Fanfiction: Moyuan and Bai Qian, Book 2 - Chapter 3, Part 3 (Ten Miles of Peach Blossoms 三生三世十里桃花)

Chapter 3 - Worthy Or Not

Part 3

written by LalaLoop
consulting by Bunny
editing by kakashi

“What exactly is special about this fan, Shifu? I haven’t seen it do anything more extraordinary than any of my Seniors’ weapons.”

“It is very complicated and impossible to explain in a few sentences.”

“Is it the strongest of all fans?”

“Not necessarily.”

“Does it have -- hidden powers?”


“In the jade core? They’re in there, aren’t they!” she shouted in delight.

“Some of them are, yes,” he smiled.

“How do I unlock them?”

“By earning the fan’s allegiance.”

“Er --”

“Just because a weapon belongs to you does not mean you own it entirely. Some powers only surface when the weapon’s master reaches a certain level of cultivation. That is what makes this fan special.”

“Because it’s -- hard to please?”

“Because its loyalty must be earned.”


Such a pity that she never got to find out whether she had earned the fan’s full allegiance, whether she had unlocked all of its potentials, Bai Qian thought and moved away from the window in Moyuan’s study, where she had been standing for the last few hours. Brooding away and thinking about the first time the fan had flown into her hand would not mend it, she told herself as she headed to where Pojing was waiting. It was in times like these that Bai Qian wished she could be more like her Master - able to let everything go with ease and head forward.

Well, she sniffled, it’s no use hanging on to a memory, ‘forward’ really was the only way now.

As she walked along the quiet corridor, Bai Qian halted once she had reached her Sixteenth Senior’s room. Looking through the half open door, she saw the Ghost princess and Changshan by the bedside, exchanging looks and occasionally sighing at Zilan, who seemed to be drifting in and out of consciousness still. Qilin was sitting squarely at the window, the thick torc that prevented him from breathing Crimson Fire still around his neck.

Bai Qian walked on, careful not to make any sound, reassuring herself that Zilan would wake up once she was back.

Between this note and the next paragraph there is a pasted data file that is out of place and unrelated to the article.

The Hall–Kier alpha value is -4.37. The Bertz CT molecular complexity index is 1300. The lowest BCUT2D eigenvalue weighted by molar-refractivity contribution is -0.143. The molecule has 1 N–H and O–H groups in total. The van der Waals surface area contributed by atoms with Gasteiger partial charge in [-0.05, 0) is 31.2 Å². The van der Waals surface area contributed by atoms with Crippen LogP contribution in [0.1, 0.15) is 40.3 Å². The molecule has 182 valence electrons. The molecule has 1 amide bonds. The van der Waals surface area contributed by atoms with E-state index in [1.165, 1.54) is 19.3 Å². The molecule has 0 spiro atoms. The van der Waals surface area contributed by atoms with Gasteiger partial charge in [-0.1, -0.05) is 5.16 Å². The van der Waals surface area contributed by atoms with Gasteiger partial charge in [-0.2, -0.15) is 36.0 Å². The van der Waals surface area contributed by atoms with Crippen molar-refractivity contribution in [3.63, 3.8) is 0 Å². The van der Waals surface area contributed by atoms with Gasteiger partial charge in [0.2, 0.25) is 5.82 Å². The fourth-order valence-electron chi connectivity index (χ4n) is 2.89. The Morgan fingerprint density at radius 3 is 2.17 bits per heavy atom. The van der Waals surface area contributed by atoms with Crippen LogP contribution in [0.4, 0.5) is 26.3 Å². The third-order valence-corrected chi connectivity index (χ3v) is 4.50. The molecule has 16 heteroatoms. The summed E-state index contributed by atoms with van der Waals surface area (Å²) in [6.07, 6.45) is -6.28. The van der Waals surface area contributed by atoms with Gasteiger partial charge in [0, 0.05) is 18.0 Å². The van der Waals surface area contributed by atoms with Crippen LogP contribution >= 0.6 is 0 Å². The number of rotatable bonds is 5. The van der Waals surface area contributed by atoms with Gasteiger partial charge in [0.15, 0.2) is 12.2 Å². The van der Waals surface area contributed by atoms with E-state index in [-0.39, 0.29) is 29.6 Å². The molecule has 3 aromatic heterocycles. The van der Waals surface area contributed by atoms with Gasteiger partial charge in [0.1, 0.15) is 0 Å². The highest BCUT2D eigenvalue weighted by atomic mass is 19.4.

When she arrived at the courtyard, Pojing was already there, wearing a less conspicuous robe than usual and looking at his own pointer that was feebly twitching left and right in his hand.

“If I’m right,” he said as she approached. “Five extensive cloud-jumps, with breaks and some walking in between of course, will take us to a riverbank, where we can have a proper rest. And then some more walking, I’d say half a day, depending on how long we need to regain the energy to cloud-jump again. Then —” he put the pointer back into his sleeve pocket. “One more cloud-jump should get us there.”

“We’ll take turn to cloud-jump,” Bai Qian suggested.

“As you wish,” he shrugged.


In contrary to the way he usually had been during their exchanges, Pojing turned out to be quite an agreeable companion during the journey. Although Bai Qian did not want to admit it, his tendency to keep to himself and end every conversation about the Crafters with some jesting remarks made her a lot less nervous about her pending meeting with the Eldest.

From their first cloud-jump, he also had not asked a single question about how Qingqiu operated, her former relationship with Yehua or why she seemed to spend more time at Kunlun than at her own home. For most of the time, they discussed the Demons and the last meeting from which Pojing had been absent. The most apolitical question he had asked her during their whole trip was, “why did High God Moyuan refer to you as the queen of Qingqiu and not his ‘disciple’ in the hall that day?”

After what seemed like almost a day and a half and with the fifth cloud-jump, they landed on what looked like the edge of a thin woodland. White pebbles laid the way under their feet, leading to a slender river. The surface of water flowed idly, reflecting the clear morning sky above.

“Here we are,” Pojing waved.

Bai Qian took in a gulp of morning air and stretched her arms. There was nothing extraordinary about this riverbank but the sight of it meant that their destination was close. Also, she could not deny that a break from cloud-jumping was needed.

“Which direction are we heading next?” asked Bai Qian, suddenly recalling the red thread Yue-lao had given her. Removing it from her sash, she let it lay on her open palm.

“Northeast,” Pojing said and gestured at the thread. “What is that?”

“A navigation thread.”

“Navigation thread?”

“Yes, it’s enchanted,” she said impatiently then looked back down. “Show me North,” she said loud and clear. The thing levitated an inch from her hand, swimming in the air for a moment then dropped back down.

“Hmm,” she frowned. “All right, South then!”

The thread lifted itself again, moving circularly, then dropped into her palm once more.

“The enchantment is not strong enough,” Pojing concluded.

“Possibly,” Bai Qian retrieved the thread, not too disappointed since the old Man of the Moon had told her not to expect too much from it. She gestured at the river, “let’s get some…”

But Pojing’s arm suddenly sprang in front of her.

“Get behind me,” he said.


Not a second later, two puffs of black smoke shot down at the riverbank that was a few yards from where they stood.

Demons… Bai Qian gasped and instinctively waved her arm. An invisible shield emerged and enveloped them both.